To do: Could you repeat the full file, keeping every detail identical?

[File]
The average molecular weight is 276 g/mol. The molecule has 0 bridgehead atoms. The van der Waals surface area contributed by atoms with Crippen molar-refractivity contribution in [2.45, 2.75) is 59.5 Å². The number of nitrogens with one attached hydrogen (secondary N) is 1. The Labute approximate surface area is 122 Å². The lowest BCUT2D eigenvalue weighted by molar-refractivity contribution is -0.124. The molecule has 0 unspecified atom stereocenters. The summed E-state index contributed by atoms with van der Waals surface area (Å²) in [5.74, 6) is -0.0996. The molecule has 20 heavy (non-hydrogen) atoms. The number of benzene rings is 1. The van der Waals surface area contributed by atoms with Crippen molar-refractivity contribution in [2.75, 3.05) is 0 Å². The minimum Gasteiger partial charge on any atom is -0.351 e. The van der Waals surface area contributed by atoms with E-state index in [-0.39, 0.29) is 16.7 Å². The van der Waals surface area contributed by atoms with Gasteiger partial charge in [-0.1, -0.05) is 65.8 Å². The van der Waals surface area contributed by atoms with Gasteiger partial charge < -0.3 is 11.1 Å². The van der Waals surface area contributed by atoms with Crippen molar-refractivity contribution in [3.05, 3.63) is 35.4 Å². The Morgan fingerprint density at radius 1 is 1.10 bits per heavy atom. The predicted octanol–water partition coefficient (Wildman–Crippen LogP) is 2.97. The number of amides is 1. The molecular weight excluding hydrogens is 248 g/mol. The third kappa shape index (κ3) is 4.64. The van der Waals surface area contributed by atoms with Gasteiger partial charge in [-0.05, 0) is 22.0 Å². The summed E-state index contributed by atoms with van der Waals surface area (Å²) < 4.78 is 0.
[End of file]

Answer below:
The average molecular weight is 276 g/mol. The molecule has 0 bridgehead atoms. The van der Waals surface area contributed by atoms with Crippen molar-refractivity contribution in [2.45, 2.75) is 59.5 Å². The number of nitrogens with one attached hydrogen (secondary N) is 1. The Labute approximate surface area is 122 Å². The lowest BCUT2D eigenvalue weighted by molar-refractivity contribution is -0.124. The molecule has 0 unspecified atom stereocenters. The summed E-state index contributed by atoms with van der Waals surface area (Å²) in [5.74, 6) is -0.0996. The molecule has 20 heavy (non-hydrogen) atoms. The number of benzene rings is 1. The van der Waals surface area contributed by atoms with Crippen molar-refractivity contribution in [2.75, 3.05) is 0 Å². The minimum Gasteiger partial charge on any atom is -0.351 e. The van der Waals surface area contributed by atoms with E-state index in [-0.39, 0.29) is 16.7 Å². The van der Waals surface area contributed by atoms with Gasteiger partial charge in [-0.1, -0.05) is 65.8 Å². The van der Waals surface area contributed by atoms with Gasteiger partial charge < -0.3 is 11.1 Å². The van der Waals surface area contributed by atoms with Crippen molar-refractivity contribution in [3.05, 3.63) is 35.4 Å². The Morgan fingerprint density at radius 1 is 1.10 bits per heavy atom. The predicted octanol–water partition coefficient (Wildman–Crippen LogP) is 2.97. The number of amides is 1. The molecular weight excluding hydrogens is 248 g/mol. The third kappa shape index (κ3) is 4.64. The van der Waals surface area contributed by atoms with Gasteiger partial charge in [-0.05, 0) is 22.0 Å². The summed E-state index contributed by atoms with van der Waals surface area (Å²) < 4.78 is 0.